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A Theory of Fault-Based Testing
August 1990 (vol. 16 no. 8)
pp. 844-857

A theory of fault-based program testing is defined and explained. Testing is fault-based when it seeks to demonstrate that prescribed faults are not in a program. It is assumed that a program can only be incorrect in a limited fashion specified by associating alternate expressions with program expressions. Classes of alternate expressions can be infinite. Substituting an alternate expression for a program expression yields an alternate program that is potentially correct. The goal of fault-based testing is to produce a test set that differentiates the program from each of its alternates. A particular form of fault-based testing based on symbolic execution is presented. In symbolic testing, the output from the system is an expression in terms of the input and the symbolic alternative. Equating this with the output from the original program yields a propagation equation whose solutions determine those alternatives which are not differentiated by this test. Since an alternative set can be infinite, it is possible that no finite test differentiates the program from all its alternates. Circumstances are described as to when this can be decided.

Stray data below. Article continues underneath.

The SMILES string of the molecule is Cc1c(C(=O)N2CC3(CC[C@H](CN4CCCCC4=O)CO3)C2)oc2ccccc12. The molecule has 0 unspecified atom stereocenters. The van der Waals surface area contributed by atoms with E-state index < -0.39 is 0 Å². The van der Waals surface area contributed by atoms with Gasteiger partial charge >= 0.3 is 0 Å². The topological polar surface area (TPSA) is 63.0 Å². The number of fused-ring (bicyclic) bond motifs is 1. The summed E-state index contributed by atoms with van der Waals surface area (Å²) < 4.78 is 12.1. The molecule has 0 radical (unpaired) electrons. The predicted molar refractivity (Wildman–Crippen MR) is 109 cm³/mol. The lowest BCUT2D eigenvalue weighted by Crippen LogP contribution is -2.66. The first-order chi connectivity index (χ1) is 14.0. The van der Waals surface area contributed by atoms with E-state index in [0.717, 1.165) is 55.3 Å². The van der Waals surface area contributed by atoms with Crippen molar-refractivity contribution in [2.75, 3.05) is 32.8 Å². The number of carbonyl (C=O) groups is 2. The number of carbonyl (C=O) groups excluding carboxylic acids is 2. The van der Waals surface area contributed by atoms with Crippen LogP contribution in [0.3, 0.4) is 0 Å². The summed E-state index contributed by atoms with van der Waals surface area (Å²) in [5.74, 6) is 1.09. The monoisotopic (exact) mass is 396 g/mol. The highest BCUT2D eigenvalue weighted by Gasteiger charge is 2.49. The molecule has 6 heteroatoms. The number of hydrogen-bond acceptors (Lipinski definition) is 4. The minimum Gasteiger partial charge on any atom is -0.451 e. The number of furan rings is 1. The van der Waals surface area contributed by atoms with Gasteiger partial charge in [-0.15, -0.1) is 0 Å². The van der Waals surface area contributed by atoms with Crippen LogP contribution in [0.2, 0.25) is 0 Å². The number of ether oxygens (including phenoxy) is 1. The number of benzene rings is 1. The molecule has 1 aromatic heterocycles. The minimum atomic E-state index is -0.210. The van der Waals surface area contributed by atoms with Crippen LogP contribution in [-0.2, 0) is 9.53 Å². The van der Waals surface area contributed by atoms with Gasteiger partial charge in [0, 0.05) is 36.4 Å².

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Index Terms:
fault-based program testing; prescribed faults; alternate expressions; program expressions; test set; symbolic execution; symbolic alternative; propagation equation; alternative set; finite test; computational complexity; program verification; symbol manipulation.
L.J. Morell, "A Theory of Fault-Based Testing," IEEE Transactions on Software Engineering, vol. 16, no. 8, pp. 844-857, Aug. 1990, doi:10.1109/32.57623
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